Akosawa welcomes EU funds to fight trafficking

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Anti- Human Trafficking Advisory Committee.
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By EDDIE OSIFELO

THE Ministry of Commerce, Industry, Labour and Immigration has welcomed the $4.6 million European Union funded project to combat People in Trafficking (PIT) and Gender Based Violence in the Solomon Islands.

The project “Strengthening the Capacity of Civil Society Organisations in Solomon Islands to Prevent Trafficking in Persons and Gender Based Violence and to Protect Survivors.”

It will build the capacity of partner organisations, including the National Council of Women and the Guadalcanal, Makira and Malaita Provincial Councils for Women, to strengthen prevention of TIP and GBV, and to support survivors in accessing coordinated and effective protective services.

International Organisation of Migration is the implementing agency of the project which runs from March 2022 to March 2024.

Speaking during the launching of the project recently in Honiara, Director of Immigration, Christopher Akosawa said this project is a welcome addition to complement their work at the Department of Immigration.

He said the Solomon Islands Immigration Division within the Ministry of Commerce, Industries, Labour and Immigration is the primary entity dealing with migration, and it includes officials dedicated to counter-trafficking and smuggling.

“Human Trafficking is a global issue affecting vulnerable people around the world, including people in Solomon Islands. Solomon Islands is a source, transit, and destination country for internal and transnational trafficking of people for sexual and labour exploitation.

“For example, fishermen from southeast Asian countries have reported situations indicative of labour trafficking, including non-payment of wages, severe living conditions, violence, and limited food supply,” he said.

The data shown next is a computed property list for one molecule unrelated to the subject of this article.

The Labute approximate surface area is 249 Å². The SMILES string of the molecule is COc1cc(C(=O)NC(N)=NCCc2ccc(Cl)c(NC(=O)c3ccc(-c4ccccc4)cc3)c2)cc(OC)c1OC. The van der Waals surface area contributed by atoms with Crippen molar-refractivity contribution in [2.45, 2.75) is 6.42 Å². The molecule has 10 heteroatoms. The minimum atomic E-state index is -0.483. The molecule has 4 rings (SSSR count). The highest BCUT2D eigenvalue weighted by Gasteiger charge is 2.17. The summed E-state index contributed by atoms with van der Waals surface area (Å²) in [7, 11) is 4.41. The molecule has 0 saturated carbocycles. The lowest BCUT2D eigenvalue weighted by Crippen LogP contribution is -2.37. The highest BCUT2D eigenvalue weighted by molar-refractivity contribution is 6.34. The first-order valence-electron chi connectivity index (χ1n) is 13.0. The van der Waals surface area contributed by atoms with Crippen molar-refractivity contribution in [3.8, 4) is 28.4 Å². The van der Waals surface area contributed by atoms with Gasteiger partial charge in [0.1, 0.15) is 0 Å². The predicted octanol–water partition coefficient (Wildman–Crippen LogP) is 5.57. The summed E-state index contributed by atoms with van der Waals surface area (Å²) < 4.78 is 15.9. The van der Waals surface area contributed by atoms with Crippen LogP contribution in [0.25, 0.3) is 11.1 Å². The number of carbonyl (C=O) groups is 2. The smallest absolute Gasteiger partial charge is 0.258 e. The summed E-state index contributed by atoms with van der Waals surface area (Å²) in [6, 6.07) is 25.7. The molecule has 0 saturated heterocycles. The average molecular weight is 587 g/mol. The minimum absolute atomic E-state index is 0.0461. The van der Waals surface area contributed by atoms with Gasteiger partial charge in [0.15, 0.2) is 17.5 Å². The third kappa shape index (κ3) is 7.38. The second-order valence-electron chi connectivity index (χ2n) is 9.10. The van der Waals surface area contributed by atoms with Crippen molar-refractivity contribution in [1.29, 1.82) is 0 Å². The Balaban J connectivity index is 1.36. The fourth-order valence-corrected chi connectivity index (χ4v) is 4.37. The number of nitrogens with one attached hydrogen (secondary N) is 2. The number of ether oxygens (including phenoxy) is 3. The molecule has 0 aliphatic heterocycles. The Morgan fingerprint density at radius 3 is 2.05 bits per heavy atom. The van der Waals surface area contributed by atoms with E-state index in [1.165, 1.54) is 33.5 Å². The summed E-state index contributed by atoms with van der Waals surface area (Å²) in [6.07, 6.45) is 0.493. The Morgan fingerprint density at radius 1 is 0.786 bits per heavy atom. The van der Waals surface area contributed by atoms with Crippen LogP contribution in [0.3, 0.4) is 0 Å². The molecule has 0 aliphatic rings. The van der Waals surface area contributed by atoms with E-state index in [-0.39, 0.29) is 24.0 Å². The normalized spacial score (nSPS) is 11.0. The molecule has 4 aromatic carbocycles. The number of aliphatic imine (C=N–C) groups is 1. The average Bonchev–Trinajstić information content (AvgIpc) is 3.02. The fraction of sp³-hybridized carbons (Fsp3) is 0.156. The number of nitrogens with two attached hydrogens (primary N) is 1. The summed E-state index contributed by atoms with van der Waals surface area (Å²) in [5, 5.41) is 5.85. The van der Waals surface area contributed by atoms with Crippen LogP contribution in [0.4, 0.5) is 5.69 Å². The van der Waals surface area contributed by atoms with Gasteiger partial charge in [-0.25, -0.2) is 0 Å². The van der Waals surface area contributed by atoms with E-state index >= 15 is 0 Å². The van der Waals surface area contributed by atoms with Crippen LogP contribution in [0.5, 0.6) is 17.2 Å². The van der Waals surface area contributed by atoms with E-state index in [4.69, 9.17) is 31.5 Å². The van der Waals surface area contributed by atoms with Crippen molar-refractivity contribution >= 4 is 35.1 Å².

In addition, Akosawa said local communities, living close to extractive sectors, have reported cases of young women and girls being forced into domestic servitude and sexual exploitation by men working in local camps.

He said Solomon Island children are also at risk to sexual exploitation and forced labour within the country, particularly near foreign logging camps, on foreign and local commercial fishing vessels, and at hotels, casinos, nightclubs, and other entertainment establishments.

However, Akosawa said in recent years, the Government of Solomon Islands has been making significant efforts to combat human trafficking, guided by the Solomon Islands National Action Plan Against Human Trafficking and People Smuggling (2020-2025). Strengthening the four Ps of Prevention, Protection, Prosecution and Partnership.

“Speaking as a focal point for human trafficking, and a key member of the Anti-Human Trafficking Advisory Committee, a multi-stakeholder coordinating group comprised of both Government and civil society bodies aiming to prevent and respond to cases of Trafficking in Persons.

“The project has already begun supporting key aspects of our work. Including: supporting implementation of activities in the Trafficking in Persons and People Smuggling National Action Plan (2020-2025), coordination support to the quarterly meetings of the Anti-Human Trafficking Advisory Committee, as a continuation of support from the previously funded European Instrument for Democracy and Human Rights phase one, as well as finalising the National Communications Strategy for the Prevention of Human Trafficking,” he said.


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